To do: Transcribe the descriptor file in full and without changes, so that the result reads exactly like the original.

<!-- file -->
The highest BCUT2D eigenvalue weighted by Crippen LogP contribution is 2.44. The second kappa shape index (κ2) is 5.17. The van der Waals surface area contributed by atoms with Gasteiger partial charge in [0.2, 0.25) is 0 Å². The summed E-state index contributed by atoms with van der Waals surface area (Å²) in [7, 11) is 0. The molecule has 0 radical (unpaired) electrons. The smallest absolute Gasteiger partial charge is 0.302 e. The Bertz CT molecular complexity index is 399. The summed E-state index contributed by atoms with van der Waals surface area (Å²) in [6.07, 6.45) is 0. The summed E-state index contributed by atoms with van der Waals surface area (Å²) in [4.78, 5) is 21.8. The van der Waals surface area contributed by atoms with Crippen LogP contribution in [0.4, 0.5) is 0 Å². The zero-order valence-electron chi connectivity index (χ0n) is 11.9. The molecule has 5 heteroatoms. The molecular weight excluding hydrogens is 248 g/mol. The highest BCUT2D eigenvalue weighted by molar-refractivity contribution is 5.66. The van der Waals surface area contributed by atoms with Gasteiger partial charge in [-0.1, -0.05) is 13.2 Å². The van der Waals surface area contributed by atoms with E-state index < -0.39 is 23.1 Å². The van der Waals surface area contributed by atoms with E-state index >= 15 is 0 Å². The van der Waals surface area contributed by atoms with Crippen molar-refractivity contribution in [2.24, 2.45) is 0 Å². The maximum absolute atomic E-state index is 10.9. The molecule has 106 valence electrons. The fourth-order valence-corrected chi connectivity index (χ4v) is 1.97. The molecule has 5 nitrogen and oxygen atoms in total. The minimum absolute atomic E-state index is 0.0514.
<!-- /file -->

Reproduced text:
The highest BCUT2D eigenvalue weighted by Crippen LogP contribution is 2.44. The second kappa shape index (κ2) is 5.17. The van der Waals surface area contributed by atoms with Gasteiger partial charge in [0.2, 0.25) is 0 Å². The summed E-state index contributed by atoms with van der Waals surface area (Å²) in [7, 11) is 0. The molecule has 0 radical (unpaired) electrons. The smallest absolute Gasteiger partial charge is 0.302 e. The Bertz CT molecular complexity index is 399. The summed E-state index contributed by atoms with van der Waals surface area (Å²) in [6.07, 6.45) is 0. The summed E-state index contributed by atoms with van der Waals surface area (Å²) in [4.78, 5) is 21.8. The van der Waals surface area contributed by atoms with Crippen LogP contribution in [0.4, 0.5) is 0 Å². The zero-order valence-electron chi connectivity index (χ0n) is 11.9. The molecule has 5 heteroatoms. The molecular weight excluding hydrogens is 248 g/mol. The highest BCUT2D eigenvalue weighted by molar-refractivity contribution is 5.66. The van der Waals surface area contributed by atoms with Gasteiger partial charge in [-0.1, -0.05) is 13.2 Å². The van der Waals surface area contributed by atoms with E-state index < -0.39 is 23.1 Å². The van der Waals surface area contributed by atoms with E-state index >= 15 is 0 Å². The van der Waals surface area contributed by atoms with Crippen molar-refractivity contribution in [2.24, 2.45) is 0 Å². The maximum absolute atomic E-state index is 10.9. The molecule has 106 valence electrons. The fourth-order valence-corrected chi connectivity index (χ4v) is 1.97. The molecule has 5 nitrogen and oxygen atoms in total. The minimum absolute atomic E-state index is 0.0514.